Ground Stabilization For Basement Construction In Clay Soil

When building in clay soil, you have a few things to worry about. Most important, you will need to adjust for the actions of the soil. You don’t want to have your foundation and basement walls cracked during the first year due to moisture changes. As moisture in the soil changes expansive soil will move. During wetter seasons clay grows, during dry seasons clay shrinks. This can be seen in the soil itself if you watch the ground you will notice the cracks and shrunken appearance the ground has, especially in areas that may have had a pond or a creek.

When you build a basement, you want to build on solid ground, or as solid of ground as possible. If you are working in an area that is made up of clay or other expansive soils, you may want to consider stabilizing the ground with lime. Treating the ground with lime gives a much more stable surface to work with.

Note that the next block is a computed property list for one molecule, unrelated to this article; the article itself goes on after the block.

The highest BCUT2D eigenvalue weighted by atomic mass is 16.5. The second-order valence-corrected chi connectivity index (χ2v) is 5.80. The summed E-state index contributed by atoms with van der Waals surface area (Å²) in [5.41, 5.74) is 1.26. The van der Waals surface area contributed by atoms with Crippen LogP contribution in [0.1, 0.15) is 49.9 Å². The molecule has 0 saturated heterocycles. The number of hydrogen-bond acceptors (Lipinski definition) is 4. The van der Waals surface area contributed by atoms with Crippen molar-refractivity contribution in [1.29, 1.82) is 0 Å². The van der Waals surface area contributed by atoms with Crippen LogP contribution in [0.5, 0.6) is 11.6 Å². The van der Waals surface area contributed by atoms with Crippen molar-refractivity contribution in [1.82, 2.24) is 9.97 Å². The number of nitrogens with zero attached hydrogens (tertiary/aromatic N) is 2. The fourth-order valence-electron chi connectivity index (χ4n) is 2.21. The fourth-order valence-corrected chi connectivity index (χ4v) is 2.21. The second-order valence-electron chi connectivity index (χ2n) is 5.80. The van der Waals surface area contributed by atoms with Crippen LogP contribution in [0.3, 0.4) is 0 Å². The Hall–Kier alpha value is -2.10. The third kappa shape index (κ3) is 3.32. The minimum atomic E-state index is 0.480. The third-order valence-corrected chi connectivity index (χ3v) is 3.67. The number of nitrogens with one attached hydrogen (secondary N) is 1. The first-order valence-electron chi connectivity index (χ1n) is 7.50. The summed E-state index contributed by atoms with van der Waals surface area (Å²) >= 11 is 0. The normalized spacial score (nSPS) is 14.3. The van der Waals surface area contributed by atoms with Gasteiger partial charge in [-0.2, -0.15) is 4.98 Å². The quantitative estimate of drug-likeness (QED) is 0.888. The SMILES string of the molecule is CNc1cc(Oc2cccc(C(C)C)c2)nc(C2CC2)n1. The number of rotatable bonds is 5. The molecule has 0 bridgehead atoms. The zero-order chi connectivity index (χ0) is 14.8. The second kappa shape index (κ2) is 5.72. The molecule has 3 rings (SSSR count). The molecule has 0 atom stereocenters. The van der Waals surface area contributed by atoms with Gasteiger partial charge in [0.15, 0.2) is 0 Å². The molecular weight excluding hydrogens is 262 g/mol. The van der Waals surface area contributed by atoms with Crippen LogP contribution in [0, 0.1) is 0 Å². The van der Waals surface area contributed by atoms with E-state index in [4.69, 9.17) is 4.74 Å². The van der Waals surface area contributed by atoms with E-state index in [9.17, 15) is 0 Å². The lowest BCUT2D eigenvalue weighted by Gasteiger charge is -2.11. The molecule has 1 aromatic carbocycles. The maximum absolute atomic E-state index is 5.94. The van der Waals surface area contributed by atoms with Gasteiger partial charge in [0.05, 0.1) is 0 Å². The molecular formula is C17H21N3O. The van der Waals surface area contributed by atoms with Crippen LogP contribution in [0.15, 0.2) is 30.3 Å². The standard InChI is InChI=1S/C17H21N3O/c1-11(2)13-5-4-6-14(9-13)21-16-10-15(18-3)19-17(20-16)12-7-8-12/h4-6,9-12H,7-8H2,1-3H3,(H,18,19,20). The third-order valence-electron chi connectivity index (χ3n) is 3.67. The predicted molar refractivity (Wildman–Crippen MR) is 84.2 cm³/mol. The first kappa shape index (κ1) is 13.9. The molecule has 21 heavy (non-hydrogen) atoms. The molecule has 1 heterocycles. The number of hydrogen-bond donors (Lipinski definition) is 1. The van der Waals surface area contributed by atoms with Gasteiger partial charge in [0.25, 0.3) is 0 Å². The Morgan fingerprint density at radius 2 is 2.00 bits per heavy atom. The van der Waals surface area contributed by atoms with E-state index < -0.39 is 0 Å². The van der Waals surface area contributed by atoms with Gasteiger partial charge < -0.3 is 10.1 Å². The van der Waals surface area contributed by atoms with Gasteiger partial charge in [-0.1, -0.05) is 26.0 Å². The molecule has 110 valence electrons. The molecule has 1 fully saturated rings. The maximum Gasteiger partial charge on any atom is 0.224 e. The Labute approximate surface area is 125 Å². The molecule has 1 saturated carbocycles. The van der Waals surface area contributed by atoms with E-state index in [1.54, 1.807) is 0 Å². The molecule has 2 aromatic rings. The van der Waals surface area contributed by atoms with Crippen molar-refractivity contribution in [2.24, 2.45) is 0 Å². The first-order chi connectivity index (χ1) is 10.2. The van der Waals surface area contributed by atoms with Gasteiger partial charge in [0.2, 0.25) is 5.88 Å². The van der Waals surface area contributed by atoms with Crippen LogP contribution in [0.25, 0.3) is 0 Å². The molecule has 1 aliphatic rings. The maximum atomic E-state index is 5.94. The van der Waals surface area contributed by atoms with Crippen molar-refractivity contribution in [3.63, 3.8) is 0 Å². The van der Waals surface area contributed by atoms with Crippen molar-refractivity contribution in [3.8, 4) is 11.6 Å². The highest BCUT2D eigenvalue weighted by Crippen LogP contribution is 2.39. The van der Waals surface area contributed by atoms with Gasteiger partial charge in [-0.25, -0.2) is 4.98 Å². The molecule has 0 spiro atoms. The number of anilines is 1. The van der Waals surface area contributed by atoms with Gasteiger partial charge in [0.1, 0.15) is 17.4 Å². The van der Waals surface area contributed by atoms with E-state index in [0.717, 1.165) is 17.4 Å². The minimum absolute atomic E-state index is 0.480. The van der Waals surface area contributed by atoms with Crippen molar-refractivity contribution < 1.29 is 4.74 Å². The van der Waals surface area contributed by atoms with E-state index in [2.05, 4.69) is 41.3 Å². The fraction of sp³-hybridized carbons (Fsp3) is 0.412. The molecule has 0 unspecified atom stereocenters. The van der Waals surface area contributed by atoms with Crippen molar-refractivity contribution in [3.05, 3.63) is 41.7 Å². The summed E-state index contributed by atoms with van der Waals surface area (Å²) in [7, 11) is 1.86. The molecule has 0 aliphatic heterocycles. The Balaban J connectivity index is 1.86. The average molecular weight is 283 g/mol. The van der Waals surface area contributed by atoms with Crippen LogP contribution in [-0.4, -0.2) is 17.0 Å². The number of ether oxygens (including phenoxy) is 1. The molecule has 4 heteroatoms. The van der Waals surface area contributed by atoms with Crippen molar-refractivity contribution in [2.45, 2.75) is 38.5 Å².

First, you will need to remove not only the earth in the area that you wish to use as your basement but you need to dig below this area and put in trenches for the lime to be poured into. Trenches should be dug around the perimeter of the foundation and in columns spaced throughout the foundation approximately 3 feet apart. These trenches will turn into a solid base for your home. Removal of several inches of soil is important. This gives you the space you need to build your foundation that you are going to place your home on.

After removing the earth in the trenches, you need to fill those trenches with a lime slurry made of crushed lime and water. This mixture will be thick. Naturally, we aren’t talking about the fruit lime. Instead we are talking about limestone. The slurry is a mixture of crushed lime and twenty to sixty percent water (measured by weight) that can be mixed inside the trenches.

Once the lime slurry dries, you will have a solid rock base to place your foundation on. This will keep moisture from causing ground expansion that will crack your foundation. This can save billions of dollars annually in structural damage that occurs to buildings due to natural fluctuations in ground moisture.

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